Although I was only present in the capacity as an artist, I was touched by this gentle yet strong show of friendship as everyone opened up about what they loved about each other and allowed themselves to be vulnerable. I had only known them for two hours but I feel so privileged to be there for such an intimate moment that could only be cultivated by the trial of time. As I scribbled onto paper hoping to record the connection, I was strongly reminded by my own circle of friends who are constantly with me whether present or not. I was reminded by how they were there in times of need and how their belief in the person I am carried me through.
If you're an expecting mother or know someone who will be, I highly recommend this blessing way service that The Parents Village provides. It's truly empowering to witness and I can only imagine that it is even more so to be involved in the circle.
To end this entry, I will be presenting the Inspiration of the Week, nominated by Lana: Frida Kahlo, a woman who coincidentally also sports a flower crown on her head.
Most of us know Frida Kahlo as the Mexican artist with the monobrow, which she depicted consistently in her self-portraits. As a child who first saw her paintings on a poster up in the art classroom wall, I was not impressed. I had a monobrow myself, which while I was not bothered by, it wasn’t my standard of beauty either and there was too much yellow in my opinion (I have an irrational dislike of the colour yellow, it probably won’t surprise you that when I first saw Van Gogh I wasn’t too impressed either lol, though it’s since become one of favourites). But as I revisited her story when I was older, I saw past the bold, cool glare that she is always challenging the audience with and I saw a character of great emotional complexity and sensitivity.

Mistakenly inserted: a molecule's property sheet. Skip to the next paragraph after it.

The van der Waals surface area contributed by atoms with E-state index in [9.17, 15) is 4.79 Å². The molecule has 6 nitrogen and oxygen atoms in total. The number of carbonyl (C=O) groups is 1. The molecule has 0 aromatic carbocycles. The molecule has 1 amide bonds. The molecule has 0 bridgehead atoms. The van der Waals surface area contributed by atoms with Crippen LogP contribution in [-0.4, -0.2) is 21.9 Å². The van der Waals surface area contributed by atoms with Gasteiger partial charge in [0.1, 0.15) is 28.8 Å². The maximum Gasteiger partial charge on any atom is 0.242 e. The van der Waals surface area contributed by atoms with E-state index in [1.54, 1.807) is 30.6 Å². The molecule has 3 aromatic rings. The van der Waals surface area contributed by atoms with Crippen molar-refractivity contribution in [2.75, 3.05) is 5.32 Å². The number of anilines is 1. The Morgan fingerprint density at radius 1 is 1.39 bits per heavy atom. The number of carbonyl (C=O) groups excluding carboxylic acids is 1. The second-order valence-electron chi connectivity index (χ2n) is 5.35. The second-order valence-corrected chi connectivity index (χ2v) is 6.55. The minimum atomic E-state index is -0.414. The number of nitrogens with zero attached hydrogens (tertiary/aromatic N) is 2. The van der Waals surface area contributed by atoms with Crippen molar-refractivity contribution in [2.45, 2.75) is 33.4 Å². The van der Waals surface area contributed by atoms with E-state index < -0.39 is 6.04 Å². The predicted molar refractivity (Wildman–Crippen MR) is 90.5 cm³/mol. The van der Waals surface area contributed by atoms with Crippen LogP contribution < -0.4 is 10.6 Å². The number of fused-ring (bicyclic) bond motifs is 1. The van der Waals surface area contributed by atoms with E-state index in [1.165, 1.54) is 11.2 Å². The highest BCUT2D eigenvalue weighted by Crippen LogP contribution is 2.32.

It reminds me of a small anecdote Carlos Fuentes once made on their first meeting of Frida Kahlo.
Right in the middle of the overture in an Opera production, played in The Palace of Fine Arts, New Mexico a noise invaded the theatre that silenced even the orchestra. When everyone’s attention turned to the balcony where the noise came from they were greeted by the regal entrance of Frida Kahlo bedecked in jewels, necklaces, rings, bracelets and everything in between, all jangling with their own tune. To the casual observers it was all too ostentatious, but if you knew her and her story, then maybe you would be able to guess that they were there to distract attention from the weakness of her body. Frida had survived polio as a child, she had survived a bus accident in her adolescence that left her pelvis fractured and speared by an iron handrail. But just as her gaze was always firm to hide the thoughts inside, she dressed and carried herself in a way that made transcend her physical world.